Joe Barrett returns to Tokyo after World War II where he once owned a bar, Tokyo Joe's, and deserted his wife Trina. They have a seven-year-old daughter. Kimura forces Joe into piloting war criminals by revealing that during the war Trina made treasonous propaganda broadcasts.
Humphrey Bogart ... Joseph 'Joe' Barrett
Alexander Knox ... Mark Landis
Florence Marly ... Trina Pechinkov Landis
Sessue Hayakawa ... Baron Kimura
Jerome Courtland ... Danny
Gordon Jones ... Idaho
Teru Shimada ... Ito
Hideo Mori ... Kanda
Charles Meredith ... General Ireton
Rhys Williams ... Colonel Dahlgren
Lora Lee Michel ... Anya, Trina's daughter
"Tokyo Joe" is rightly called a "lesser Bogart effort." In fact, there is much in this film that obviously derives from earlier Bogart classics, especially "Casablanca." However, this Santana production/Columbia release is by no means without its interesting points. I would point to Alexander Knox's performance in a supporting role, for one. Sessue Hayakawa, as the old fascist surviver, is also good.
On the other hand, Florence Marly is pretty weak as the love interest and the plot is somewhat routine. The main plot problem is the Bogart/Marly relationship. There is just too much resemblance to the relationship between Rick and Ilsa in "Casablanca." When you add in Marly's unconvincing performance, the chances of a having a first-rate film are slim. I must also add, reluctantly, that Bogie seems to be walking through this role, much as he did in another Santana film, "Sirocco" (1951).
That brings me to my final point. Bogart had started Santana Productions in about 1948. "Knock On Any Door" was the company's first effort, and it was somewhat popular at the time. "Tokyo Joe" was the second Santana production. As a small start-up independent production company, Santana did not have a stable of outstanding actors to call upon. Perhaps that is why they had to make due with a Florence Marly instead of a top female lead to go opposite Bogart.
It's also true that "Chain Lightning," 1950, Bogie's next to last Warner Bros. release, wasn't so hot. Maybe the era of the tough but decent Bogart character had simply run its course.
I might add here that the third Santana production was "In a Lonely Place," 1950, one of Humphrey Bogart's best, though perhaps most under-appreciated, films.
Give "Tokyo Joe" a try. It's no world beater, but I have watched it several times, and still find it entertaining.
Picture Bogart's Richard Blaine character renamed Joe Barrett for this film. Instead of Casablanca, he's got a place in Tokyo just like Rick's named Tokyo Joe's. World War II interrupts things and he gets out of Japan and goes in the Army Air Corps where he spends a good deal of time bombing a lot of Japanese real estate. Including Tokyo which because of the wooden buildings pre World War II was particularly vulnerable to Curtis LeMay's incendiaries. It's a miracle, but his place survived intact and he'd like to resettle in Tokyo and pick up where he left off.
Bogey gets an even better piece of news. His Ingrid Bergman who he married before the war and thought dead is alive. He goes to her and finds out she divorced him for reasons the plot really doesn't go into and is now married to a high civilian official with the American occupying authority, read MacArthur. That would be Alexander Knox in the Paul Henreid part and Ingrid, in this case Florence Marly has a daughter now.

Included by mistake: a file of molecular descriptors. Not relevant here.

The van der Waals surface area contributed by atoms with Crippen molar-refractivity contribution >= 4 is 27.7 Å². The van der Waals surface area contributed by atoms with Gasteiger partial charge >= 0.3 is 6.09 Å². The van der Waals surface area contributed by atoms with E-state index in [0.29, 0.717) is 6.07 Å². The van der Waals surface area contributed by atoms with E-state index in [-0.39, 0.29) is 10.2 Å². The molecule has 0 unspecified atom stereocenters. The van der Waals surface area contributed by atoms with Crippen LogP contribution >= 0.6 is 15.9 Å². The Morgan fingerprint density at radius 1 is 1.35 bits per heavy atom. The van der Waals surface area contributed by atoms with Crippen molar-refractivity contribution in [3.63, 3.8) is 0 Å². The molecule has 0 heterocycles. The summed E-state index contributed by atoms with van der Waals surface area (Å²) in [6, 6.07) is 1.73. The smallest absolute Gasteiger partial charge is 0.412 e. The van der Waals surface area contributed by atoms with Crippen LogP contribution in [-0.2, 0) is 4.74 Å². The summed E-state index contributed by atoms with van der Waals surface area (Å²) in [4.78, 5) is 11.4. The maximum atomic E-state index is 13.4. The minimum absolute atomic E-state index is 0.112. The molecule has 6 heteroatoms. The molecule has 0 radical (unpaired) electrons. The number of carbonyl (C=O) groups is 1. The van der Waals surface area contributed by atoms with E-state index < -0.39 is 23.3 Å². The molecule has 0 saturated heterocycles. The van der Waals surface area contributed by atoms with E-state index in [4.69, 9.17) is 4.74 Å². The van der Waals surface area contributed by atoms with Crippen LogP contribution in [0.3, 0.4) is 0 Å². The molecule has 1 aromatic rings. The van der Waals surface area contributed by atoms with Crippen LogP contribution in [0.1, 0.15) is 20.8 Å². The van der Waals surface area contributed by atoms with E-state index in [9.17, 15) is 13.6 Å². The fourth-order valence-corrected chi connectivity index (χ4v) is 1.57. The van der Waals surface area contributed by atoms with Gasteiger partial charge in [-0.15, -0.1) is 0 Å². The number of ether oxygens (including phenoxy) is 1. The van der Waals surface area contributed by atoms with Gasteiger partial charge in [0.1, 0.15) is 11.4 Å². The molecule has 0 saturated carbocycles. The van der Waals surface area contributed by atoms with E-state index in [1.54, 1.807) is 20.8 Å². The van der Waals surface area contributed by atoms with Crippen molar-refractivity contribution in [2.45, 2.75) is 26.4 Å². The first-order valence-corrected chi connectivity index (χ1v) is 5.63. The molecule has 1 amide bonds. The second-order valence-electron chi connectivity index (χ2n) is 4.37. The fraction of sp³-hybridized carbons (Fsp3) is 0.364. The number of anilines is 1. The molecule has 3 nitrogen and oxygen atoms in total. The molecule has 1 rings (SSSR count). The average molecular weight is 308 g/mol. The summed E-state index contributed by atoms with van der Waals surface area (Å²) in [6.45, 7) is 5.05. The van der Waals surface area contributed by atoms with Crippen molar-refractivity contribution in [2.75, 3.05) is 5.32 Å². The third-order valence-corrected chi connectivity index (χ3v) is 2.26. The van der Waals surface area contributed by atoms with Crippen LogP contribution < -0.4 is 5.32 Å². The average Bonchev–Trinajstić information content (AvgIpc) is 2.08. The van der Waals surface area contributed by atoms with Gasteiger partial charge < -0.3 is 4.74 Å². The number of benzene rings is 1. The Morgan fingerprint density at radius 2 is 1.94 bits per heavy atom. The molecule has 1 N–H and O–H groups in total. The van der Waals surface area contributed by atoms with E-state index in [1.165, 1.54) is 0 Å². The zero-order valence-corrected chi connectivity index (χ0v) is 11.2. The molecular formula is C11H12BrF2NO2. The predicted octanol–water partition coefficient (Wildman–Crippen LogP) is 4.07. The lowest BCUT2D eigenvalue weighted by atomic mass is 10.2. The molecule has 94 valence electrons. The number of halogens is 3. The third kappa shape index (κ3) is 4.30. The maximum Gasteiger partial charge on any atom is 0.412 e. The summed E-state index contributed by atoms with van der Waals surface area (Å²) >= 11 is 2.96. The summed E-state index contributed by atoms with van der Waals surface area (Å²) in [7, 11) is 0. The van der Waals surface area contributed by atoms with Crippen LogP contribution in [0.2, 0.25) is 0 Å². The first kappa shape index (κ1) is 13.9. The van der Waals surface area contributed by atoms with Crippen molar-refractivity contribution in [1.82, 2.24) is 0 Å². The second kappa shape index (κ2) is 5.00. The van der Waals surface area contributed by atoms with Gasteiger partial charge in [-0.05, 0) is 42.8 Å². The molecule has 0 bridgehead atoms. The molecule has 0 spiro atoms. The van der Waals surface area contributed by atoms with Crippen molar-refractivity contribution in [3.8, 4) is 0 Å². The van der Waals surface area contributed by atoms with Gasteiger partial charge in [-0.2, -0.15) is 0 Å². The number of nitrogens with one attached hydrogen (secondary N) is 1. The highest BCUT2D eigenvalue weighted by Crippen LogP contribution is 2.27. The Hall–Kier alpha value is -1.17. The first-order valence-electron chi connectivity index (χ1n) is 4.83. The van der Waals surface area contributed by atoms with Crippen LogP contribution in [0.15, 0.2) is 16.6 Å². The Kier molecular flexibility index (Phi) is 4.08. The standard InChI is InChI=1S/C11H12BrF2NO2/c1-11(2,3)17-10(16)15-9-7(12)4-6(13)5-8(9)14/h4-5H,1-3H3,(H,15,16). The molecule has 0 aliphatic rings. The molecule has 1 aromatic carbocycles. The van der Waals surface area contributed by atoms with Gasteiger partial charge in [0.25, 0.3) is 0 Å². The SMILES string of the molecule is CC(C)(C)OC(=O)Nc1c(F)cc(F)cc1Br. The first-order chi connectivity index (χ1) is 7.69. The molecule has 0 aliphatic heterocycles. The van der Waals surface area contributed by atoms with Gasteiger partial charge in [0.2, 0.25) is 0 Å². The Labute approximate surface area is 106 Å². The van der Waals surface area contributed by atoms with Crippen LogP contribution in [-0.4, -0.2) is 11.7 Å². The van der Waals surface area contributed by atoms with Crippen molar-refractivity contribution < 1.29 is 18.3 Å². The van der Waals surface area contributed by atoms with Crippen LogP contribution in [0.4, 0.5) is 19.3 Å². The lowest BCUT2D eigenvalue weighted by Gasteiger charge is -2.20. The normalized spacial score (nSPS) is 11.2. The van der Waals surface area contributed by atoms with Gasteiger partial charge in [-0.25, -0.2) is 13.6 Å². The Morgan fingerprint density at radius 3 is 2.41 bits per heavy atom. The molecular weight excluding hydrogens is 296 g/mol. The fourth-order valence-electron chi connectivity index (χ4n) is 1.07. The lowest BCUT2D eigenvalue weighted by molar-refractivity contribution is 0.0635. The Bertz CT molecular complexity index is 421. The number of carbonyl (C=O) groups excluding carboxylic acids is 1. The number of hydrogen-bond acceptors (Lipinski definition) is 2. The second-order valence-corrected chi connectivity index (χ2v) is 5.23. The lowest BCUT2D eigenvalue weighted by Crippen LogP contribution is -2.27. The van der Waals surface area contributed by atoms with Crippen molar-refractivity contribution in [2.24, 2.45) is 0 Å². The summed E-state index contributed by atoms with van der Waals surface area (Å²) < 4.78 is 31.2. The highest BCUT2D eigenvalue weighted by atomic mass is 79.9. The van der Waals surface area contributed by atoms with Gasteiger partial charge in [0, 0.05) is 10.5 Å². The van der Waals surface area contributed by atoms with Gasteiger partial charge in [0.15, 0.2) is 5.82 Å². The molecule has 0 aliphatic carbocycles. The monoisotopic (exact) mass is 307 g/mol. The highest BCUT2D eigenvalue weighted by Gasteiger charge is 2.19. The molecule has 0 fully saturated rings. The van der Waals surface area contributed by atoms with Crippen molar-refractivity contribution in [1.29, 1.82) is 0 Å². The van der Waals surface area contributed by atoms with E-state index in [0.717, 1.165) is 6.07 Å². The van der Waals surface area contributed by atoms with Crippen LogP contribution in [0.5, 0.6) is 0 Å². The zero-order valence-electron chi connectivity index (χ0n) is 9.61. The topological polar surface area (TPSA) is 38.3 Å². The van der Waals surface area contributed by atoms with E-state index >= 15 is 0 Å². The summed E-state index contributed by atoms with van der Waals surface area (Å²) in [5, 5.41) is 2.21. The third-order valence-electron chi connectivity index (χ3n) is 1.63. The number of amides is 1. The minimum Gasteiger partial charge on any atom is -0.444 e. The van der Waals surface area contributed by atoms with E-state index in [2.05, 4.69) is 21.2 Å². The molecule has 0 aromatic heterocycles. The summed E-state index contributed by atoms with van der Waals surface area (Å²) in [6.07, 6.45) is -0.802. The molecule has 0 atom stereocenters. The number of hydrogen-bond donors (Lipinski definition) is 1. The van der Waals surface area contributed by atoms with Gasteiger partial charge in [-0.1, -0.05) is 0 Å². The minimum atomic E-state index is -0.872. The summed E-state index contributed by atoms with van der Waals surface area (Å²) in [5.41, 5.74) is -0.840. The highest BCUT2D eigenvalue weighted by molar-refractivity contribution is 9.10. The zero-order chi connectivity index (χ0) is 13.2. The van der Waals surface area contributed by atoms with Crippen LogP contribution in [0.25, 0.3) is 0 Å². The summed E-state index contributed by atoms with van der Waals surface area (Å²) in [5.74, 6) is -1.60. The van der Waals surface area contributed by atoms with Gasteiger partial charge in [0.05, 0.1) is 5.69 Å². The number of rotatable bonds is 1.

Still Bogey who would now like to make money as a civilian flier as well is being used at cross purposes by the American Army Intelligence and by some Japanese led by Sessue Hayakawa who haven't adjusted to losing the war.
Tokyo Joe follows in plot lines laid out by Casablanca, but it sure treads softly in those giant footsteps. It was nice to see Sessue Hayakawa appear for the first time in an American film since silent days. He became a star in the early silent era in Cecil B. DeMille's The Cheat and left for Japan with the coming of sound where he stayed a popular film star right through World War II.
Hayakawa came here for Tokyo Joe. Other than establishing newsreel shots, this whole production was done on Columbia's back lot. Humphrey Bogart gives it the old Casablanca try, but he must have been wondering why he left Warner Brothers he was certainly doing a lot of the same stuff over at his home studio.
Humphrey Bogart's lesser watched films are so often passed by because the standard for Bogart films is so incredibly high. Is this film as great as "To Have and Have Not"? No it isn't. On the other hand I guarantee you it is more sophisticated and interesting to watch than 90% of the films that came out last year.
People often seem to over look the unique virtues of this film as an interesting film in history. Coming so shortly on the heels of World War 2 one would expect to find a certain amount of racism towards the Japanese and yet (unlike slightly later films like Sayonara) it is almost devoid of any remarks of that kind.
Humphrey Bogart is a superb actor as always as is the rest of the cast. The plot is well written and the direction style suited well to the film. Over all I highly recommend that anyone who wants a sharp and fun movie check this one out just don't expect it to be the classic that "Treasure of the Sierra Madre" or that one of the many other "classic" films he made was. It is nonetheless worth watching and, to my mind at least, quite a bit better than the cookie cutter system they use for suspense films now.